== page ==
We have written previously about how the “Troubled Asset Relief Program” (TARP) that began with the financial meltdown in 2008 would undoubtedly beget fraud that may be actionable under the False Claims Act. The qui tam provisions of the False Claims Act, the country’s major whistleblower law, allow whistleblowers (“relators”) who report fraud or false claims to share in the government’s recovery of damages.
Yesterday, the first TARP fraud criminal charges appeared. Federal prosecutors in New York’s Southern District announced the arrest of Charles J. Antonucci, Sr., former President and Chief Executive Officer of The Park Avenue Bank.
The criminal complaint filed on March 13, as summarized by prosecutors, alleges “self-dealing, bank bribery, embezzlement of bank funds, and fraud, among others. ANTONUCCI also was alleged to have attempted to fraudulently obtain more than $11 million worth of taxpayer rescue funds from the Troubled Asset Relief Program, or TARP. ANTONUCCI is the first defendant ever charged with attempting to defraud TARP. Additionally, ANTONUCCI was alleged to have used The Park Avenue Bank in a scheme to defraud two pastors of a Florida congregation out of more than $100,000 set aside to build a new church.”
Antonucci likely will not be the last former bank executive to have to surrender his passport and post bond. If it were not for the dearth of restrictions on permissible uses of TARP funds–which has provoked outrage as TARP recipients paid large bonuses–more TARP cases for “misuse” of TARP funds would have appeared by now. (We received many calls from potential TARP whistleblowers interested in bringing cases under the False Claims Act).
Nonetheless, Antonucci’s case alleges some of the more traditional types of fraud that will be prosecuted as they undoubtedly surface in the TARP program, especially as more TARP whistleblowers come forward.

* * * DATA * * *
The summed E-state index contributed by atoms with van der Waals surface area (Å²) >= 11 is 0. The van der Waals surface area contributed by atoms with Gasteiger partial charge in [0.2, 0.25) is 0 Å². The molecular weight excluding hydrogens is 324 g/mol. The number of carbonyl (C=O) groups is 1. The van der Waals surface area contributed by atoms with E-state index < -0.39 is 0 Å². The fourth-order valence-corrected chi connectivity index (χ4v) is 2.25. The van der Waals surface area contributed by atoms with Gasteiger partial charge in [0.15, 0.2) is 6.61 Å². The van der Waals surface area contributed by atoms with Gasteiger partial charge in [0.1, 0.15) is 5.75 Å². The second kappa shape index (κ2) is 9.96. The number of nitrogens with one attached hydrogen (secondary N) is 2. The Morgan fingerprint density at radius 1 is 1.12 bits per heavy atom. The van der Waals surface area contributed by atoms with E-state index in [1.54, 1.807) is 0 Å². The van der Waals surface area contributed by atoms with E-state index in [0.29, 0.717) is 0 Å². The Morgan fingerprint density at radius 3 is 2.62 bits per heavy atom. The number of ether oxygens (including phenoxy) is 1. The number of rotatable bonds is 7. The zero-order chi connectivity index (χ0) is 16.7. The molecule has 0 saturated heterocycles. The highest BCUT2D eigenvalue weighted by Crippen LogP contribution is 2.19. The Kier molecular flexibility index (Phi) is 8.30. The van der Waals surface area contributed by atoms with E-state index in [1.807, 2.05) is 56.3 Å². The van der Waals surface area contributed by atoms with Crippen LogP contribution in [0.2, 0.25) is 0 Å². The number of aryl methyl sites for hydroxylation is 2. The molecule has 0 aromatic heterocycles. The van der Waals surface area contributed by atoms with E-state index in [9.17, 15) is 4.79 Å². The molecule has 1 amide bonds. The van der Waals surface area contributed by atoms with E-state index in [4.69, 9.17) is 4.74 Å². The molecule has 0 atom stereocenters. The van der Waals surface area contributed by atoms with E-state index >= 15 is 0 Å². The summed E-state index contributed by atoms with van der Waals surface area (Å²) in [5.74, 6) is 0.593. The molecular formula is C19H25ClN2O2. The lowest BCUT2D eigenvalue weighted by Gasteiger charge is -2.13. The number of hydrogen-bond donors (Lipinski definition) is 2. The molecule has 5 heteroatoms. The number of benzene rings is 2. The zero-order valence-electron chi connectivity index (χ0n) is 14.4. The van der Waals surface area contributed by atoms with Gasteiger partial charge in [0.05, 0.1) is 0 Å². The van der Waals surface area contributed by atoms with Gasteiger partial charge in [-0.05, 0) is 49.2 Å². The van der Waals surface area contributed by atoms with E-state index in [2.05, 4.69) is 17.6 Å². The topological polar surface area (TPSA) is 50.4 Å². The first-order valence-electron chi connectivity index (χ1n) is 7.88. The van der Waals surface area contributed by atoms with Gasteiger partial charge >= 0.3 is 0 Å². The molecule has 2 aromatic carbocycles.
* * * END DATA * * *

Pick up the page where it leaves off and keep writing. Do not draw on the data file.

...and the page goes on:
With the billions used to fund TARP, those TARP whistleblowers may be motivated by the prospect of receiving 15-25% of money that the government recovers when the whistleblowers use the qui tam provisions of the False Claims Act to pursue TARP fraud.
The government’s full announcement is reprinted below.
For Immediate Release March 15, 2010 United States Attorney’s Office Southern District of New York Contact: (212) 637-2600
Manhattan U.S. Attorney Charges Former President of the Park Avenue Bank with Self-Dealing, Bank Bribery, Embezzlement of Bank Funds, and Fraud Regulators Seize the Park Avenue Bank Over Weekend to Protect Approximately $500 Million in Deposits Charles Antonucci is First Defendant Ever Charged with Attempting to Defraud the Troubled Asset Relief Program
PREET BHARARA, the United States Attorney for the Southern District of New York, NEIL M. BAROFSKY, the Special Inspector General for the Troubled Asset Relief Program (“SIGTARP”), JAMES T. HAYES, JR., the Special Agent-in-Charge of the New York Office of the Department of Homeland Security Bureau of Immigration and Customs Enforcement (“ICE”), RICHARD H. NEIMAN, the Superintendent of the Banks of New York (“NYSBD”), GEORGE VENIZELOS, the Acting Assistant Director-in-Charge of the New York Office of the Federal Bureau of Investigation (“FBI”), and JON T. RYMER, Inspector General of the Federal Deposit Insurance Corporation (“FDIC-OIG”), announced the arrest this morning of CHARLES J. ANTONUCCI, SR., the former President and Chief Executive Officer of The Park Avenue Bank, on allegations of self-dealing, bank bribery, embezzlement of bank funds, and fraud, among others. ANTONUCCI also was alleged to have attempted to fraudulently obtain more than $11 million worth of taxpayer rescue funds from the Troubled Asset Relief Program, or TARP. ANTONUCCI is the first defendant ever charged with attempting to defraud TARP. Additionally, ANTONUCCI was alleged to have used The Park Avenue Bank in a scheme to defraud two pastors of a Florida congregation out of more than $100,000 set aside to build a new church.